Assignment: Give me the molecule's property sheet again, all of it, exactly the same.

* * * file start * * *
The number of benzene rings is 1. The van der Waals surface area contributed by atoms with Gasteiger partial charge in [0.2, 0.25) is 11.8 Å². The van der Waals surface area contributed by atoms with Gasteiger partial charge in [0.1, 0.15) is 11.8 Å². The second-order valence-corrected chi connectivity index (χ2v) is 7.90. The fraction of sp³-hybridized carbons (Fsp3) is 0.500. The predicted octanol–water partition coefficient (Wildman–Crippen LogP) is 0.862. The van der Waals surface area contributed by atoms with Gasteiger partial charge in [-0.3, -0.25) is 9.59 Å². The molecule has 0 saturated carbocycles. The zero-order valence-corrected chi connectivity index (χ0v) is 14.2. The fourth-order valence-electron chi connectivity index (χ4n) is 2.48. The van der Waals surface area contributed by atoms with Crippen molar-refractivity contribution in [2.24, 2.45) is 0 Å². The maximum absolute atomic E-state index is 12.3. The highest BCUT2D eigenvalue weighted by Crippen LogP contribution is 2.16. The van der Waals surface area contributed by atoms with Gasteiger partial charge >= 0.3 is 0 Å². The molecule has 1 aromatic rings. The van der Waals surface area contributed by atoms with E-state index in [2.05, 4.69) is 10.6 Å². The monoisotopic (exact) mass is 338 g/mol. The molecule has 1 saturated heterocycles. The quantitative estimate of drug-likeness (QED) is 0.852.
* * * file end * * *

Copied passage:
The number of benzene rings is 1. The van der Waals surface area contributed by atoms with Gasteiger partial charge in [0.2, 0.25) is 11.8 Å². The van der Waals surface area contributed by atoms with Gasteiger partial charge in [0.1, 0.15) is 11.8 Å². The second-order valence-corrected chi connectivity index (χ2v) is 7.90. The fraction of sp³-hybridized carbons (Fsp3) is 0.500. The predicted octanol–water partition coefficient (Wildman–Crippen LogP) is 0.862. The van der Waals surface area contributed by atoms with Gasteiger partial charge in [-0.3, -0.25) is 9.59 Å². The molecule has 0 saturated carbocycles. The zero-order valence-corrected chi connectivity index (χ0v) is 14.2. The fourth-order valence-electron chi connectivity index (χ4n) is 2.48. The van der Waals surface area contributed by atoms with Crippen molar-refractivity contribution in [2.24, 2.45) is 0 Å². The maximum absolute atomic E-state index is 12.3. The highest BCUT2D eigenvalue weighted by Crippen LogP contribution is 2.16. The van der Waals surface area contributed by atoms with Gasteiger partial charge >= 0.3 is 0 Å². The molecule has 1 aromatic rings. The van der Waals surface area contributed by atoms with E-state index in [2.05, 4.69) is 10.6 Å². The monoisotopic (exact) mass is 338 g/mol. The molecule has 1 saturated heterocycles. The quantitative estimate of drug-likeness (QED) is 0.852.